I recall making a conscious transformation, I believe it occurred in my twenties, when I disinherited anti-definition. I began thinking in positive terms regarding identity. I no longer defined myself by what I am not. I no longer identify others this way either. It is liberating.

        I think our self-consciousness, derivative in natural defenses, creates a necessity for The Other. But society is evolved to where this defense becomes destructive in the modern world. In abandoning that fear, authenticity is, perhaps ironically, a much gentler road. I think of your presence in this sense, Becky. On a recent thread of ours you discussed your intellectualism perhaps throws a wrench in your artistic process, but you seem to me to be very sincere in your critical capacities. You’re good at it. In this context, you are (at least apparently) very much yourself. I think it’s why you’re able to present intellectual debates with resonant humor. You elevate yourself to such a level that you can see both sides of the fence without looking down on anyone.

        I’m currently revisiting The Power of Myth, the Joseph Campbell discussion with Bill Moyers, and a particular insight of Campbell’s struck me. He says, “It is a terrifying experience to have your consciousness transformed.” I can attest to this, and I believe it is entirely concurrent with the experience of giving up The Other. We are culturally unprepared to *be ourselves* despite the self-centered societal trend. The two don’t actually have anything to do with each other. What we have are a lot of lost egos in a loud contest for attention. This often involves slighting The Other, primarily because, it appears to me, these people have no idea who they are. They can’t be humble because it is too scary. Campbell would say this is because the world is changing so fast, we don’t have new myths and people are not taught the old myths… They don’t have stories in which they identify. Entity is lost on them. The world’s dreams and the archetypes of humanity are elusive to the individual and to the community… The world dream of democracy is eluded by war… War is created by individuals whose Self is identified in terms of The Other… Humanity is without cohesion. It’s a spiritual crisis.

        • Becky Palapala says:

          That’s very nice of you to say, Lisa. I think some people would say my rhetorical/intellectual style is just obfuscating or non-committal, but I prefer your assessment.

          A lot of it, for me, comes from having been so embarrassingly wrong (or at least unconsidered or unprepared) so many times, I finally broke down and realized that any explanation or perception can, at any moment, be met with an equally valid and/or plausible alternative explanation or perception. So the challenge eventually becomes one of predicting all the alternative explanations/perceptions and holding them all in your head at once.

          I try to do it.

          Sometimes I do okay at it, sometimes not so much.

          There’s a whole philosophical theory centered on this notion of people becoming aware that everyone’s internal narratives, their perceptions, their way of talking to themselves and convincing themselves of morality, reality, etc. are inherently flawed and insufficient. And unfortunately, that includes their own. So they can never really, completely, hold any opinion too strongly.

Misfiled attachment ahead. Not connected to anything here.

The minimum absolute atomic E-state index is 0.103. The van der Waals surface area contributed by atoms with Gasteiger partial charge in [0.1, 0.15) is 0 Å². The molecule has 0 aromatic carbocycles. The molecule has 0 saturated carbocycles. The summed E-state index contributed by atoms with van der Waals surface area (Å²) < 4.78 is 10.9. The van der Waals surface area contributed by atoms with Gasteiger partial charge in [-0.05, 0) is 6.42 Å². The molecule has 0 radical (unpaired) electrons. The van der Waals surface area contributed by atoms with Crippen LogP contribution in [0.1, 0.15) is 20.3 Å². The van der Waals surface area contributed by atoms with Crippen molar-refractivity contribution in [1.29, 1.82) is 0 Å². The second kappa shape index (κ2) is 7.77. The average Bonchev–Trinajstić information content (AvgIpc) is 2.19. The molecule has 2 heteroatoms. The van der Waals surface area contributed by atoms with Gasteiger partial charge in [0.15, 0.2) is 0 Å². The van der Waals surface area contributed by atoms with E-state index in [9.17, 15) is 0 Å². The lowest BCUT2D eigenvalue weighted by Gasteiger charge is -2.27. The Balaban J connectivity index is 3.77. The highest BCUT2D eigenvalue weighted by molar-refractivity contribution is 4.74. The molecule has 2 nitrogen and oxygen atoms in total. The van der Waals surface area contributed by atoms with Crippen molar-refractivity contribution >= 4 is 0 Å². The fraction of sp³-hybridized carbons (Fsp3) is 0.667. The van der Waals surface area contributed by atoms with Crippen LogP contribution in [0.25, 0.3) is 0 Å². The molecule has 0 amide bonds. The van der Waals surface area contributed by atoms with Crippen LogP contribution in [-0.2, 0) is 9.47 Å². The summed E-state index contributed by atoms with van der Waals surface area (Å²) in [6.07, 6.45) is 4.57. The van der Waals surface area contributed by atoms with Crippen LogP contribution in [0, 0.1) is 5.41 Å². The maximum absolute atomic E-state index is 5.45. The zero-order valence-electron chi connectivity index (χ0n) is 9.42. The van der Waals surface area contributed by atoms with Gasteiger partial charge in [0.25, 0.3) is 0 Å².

The theory relies really heavily on language. It’s Richard Rorty’s theory of the Ironist.

          I’m a hug fan of Joseph Campbell. Talk about a guy who could hold a shitton of perspectives in his head. As a person who is compulsively trying to tie information into one great big over-arching theory, I consider Campbell a DaVinci character.

          The DaVinci of metanarrative.

        • Lisa Rae Cunningham says:

          Yes, Campbell does elevate thought to art… So, when you apply rhetorical aspirations to that volume of illumination it annihilates accusations of obfuscation altogether. I woke up yesterday morning with a message – I sometimes awaken with a clear idea spelled out in language. There was an underlying principle of Judgement I understood to be the foundation of this simple phrase, meant to inspire the nature of my actions. The phrase was: Understanding not Offensive. So, I woke up with a realization that in my judgement of others in situational relationship to myself, I was to think and behave with understanding rather than offensively.

          To be practical, I’d been reactionary with my son the prior evening, which resulted in flinging insults instead of pausing with regard to his emotional capacity and point of view.

          I realize I’m using both a value and its opposite, which may appear to contradict my earlier pronouncement of disinheriting anti-definition, but I don’t believe it does. Naming the opposite is only a matter of clarifying an otherwise opaque principle value of Understanding. Relationship in language – in thought – provides discretion that can actually liberate us from our need to identify and oppose in relationship to people. Right thought precedent to right action, it diffuses the negative and encourages perception of likeness in spirit. Empathy is the foundation for true independence. I’m finding it’s only by accepting conformity that a person can truly discover individuality. Reaction vs. action. When you define yourself as *different* you only define yourself by what you are not. I don’t believe this enlightens anyone as to who they actually are and essentially necessitates a breeding ground for hatred, quite often to include flagrant self-loathing, because, deep down, I think we all know we are the same. We are all human.